"It started with one boat," says Trident Seafoods' Chairman Chuck Bundrant, glancing at the etching of the 135-foot Billikin that hangs above his desk. "We asked why we couldn't catch crab and process crab on the same vessel. They said it wasn't going to work."
That was in 1970. Chuck Bundrant was an Alaska king crab fisherman, so were Kaare Ness and Mike Jacobson, who would soon become his partners. Harvesting crab was profitable in the '70s. Nevertheless, the three fishermen understood that the key to their future lay beyond the docks where the boats simply unloaded the catch. Together they built the Billikin, adding crab cookers and freezing equipment necessary to process their own finished product. They embarked on a new course for themselves and ultimately the Alaska seafood industry - the fishermen were now in the seafood business.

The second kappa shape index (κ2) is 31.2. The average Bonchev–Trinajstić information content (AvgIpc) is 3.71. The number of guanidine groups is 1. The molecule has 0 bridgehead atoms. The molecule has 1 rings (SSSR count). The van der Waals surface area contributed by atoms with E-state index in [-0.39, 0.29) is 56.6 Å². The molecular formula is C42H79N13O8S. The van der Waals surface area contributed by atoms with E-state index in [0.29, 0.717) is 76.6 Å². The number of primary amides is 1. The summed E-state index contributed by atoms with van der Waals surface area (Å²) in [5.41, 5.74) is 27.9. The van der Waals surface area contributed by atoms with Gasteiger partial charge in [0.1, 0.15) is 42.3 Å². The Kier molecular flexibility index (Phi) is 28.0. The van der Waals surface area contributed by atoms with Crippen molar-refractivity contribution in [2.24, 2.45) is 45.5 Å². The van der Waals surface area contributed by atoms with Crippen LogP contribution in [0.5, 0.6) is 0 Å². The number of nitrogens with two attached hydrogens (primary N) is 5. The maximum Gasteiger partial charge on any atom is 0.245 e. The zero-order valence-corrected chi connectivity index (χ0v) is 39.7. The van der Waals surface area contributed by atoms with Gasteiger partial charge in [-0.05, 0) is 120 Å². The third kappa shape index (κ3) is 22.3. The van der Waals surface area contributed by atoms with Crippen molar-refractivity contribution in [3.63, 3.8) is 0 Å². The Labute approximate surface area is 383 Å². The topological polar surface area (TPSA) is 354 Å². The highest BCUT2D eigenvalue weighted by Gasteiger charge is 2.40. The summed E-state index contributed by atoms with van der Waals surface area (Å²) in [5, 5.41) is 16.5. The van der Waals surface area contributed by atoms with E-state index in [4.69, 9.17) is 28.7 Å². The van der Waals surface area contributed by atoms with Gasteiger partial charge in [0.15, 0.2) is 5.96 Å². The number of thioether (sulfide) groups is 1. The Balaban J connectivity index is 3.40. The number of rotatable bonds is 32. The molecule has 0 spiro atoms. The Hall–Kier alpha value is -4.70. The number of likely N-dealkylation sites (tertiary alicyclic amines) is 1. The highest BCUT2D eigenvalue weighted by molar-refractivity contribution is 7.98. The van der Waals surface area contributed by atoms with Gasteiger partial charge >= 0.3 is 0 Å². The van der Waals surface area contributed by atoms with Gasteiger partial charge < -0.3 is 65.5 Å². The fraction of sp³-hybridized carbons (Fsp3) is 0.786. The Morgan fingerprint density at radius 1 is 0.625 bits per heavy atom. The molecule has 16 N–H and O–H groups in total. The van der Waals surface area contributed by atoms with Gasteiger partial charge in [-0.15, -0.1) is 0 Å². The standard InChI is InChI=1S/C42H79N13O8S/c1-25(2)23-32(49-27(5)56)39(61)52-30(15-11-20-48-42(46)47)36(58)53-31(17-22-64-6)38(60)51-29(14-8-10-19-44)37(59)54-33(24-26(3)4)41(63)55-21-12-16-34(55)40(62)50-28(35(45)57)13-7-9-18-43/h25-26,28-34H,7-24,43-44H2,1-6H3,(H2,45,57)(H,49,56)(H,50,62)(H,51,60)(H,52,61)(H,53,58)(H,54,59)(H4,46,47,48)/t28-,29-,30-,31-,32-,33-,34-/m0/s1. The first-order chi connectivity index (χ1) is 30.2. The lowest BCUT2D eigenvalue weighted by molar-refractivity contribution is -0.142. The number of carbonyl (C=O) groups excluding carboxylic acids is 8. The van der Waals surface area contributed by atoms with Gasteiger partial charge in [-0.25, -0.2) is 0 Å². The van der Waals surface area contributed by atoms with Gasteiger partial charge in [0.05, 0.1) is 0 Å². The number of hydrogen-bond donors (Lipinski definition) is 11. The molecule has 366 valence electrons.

Illegal bluefin tuna trade ring dismantled Spain
The Civil Guard has dismantled a ring that in Spain traded tuna that had been illegally fished in other countries and that, in addition, sometimes had health irregularities.
Irish seafood sales grow, inside and outside the country Republic of Ireland
Irish seafood exports recorded last year in the internal and external market for the first time exceeded the mark of EUR 1 billion, transforming 2017 into "an exceptional year for the country's marine economy".
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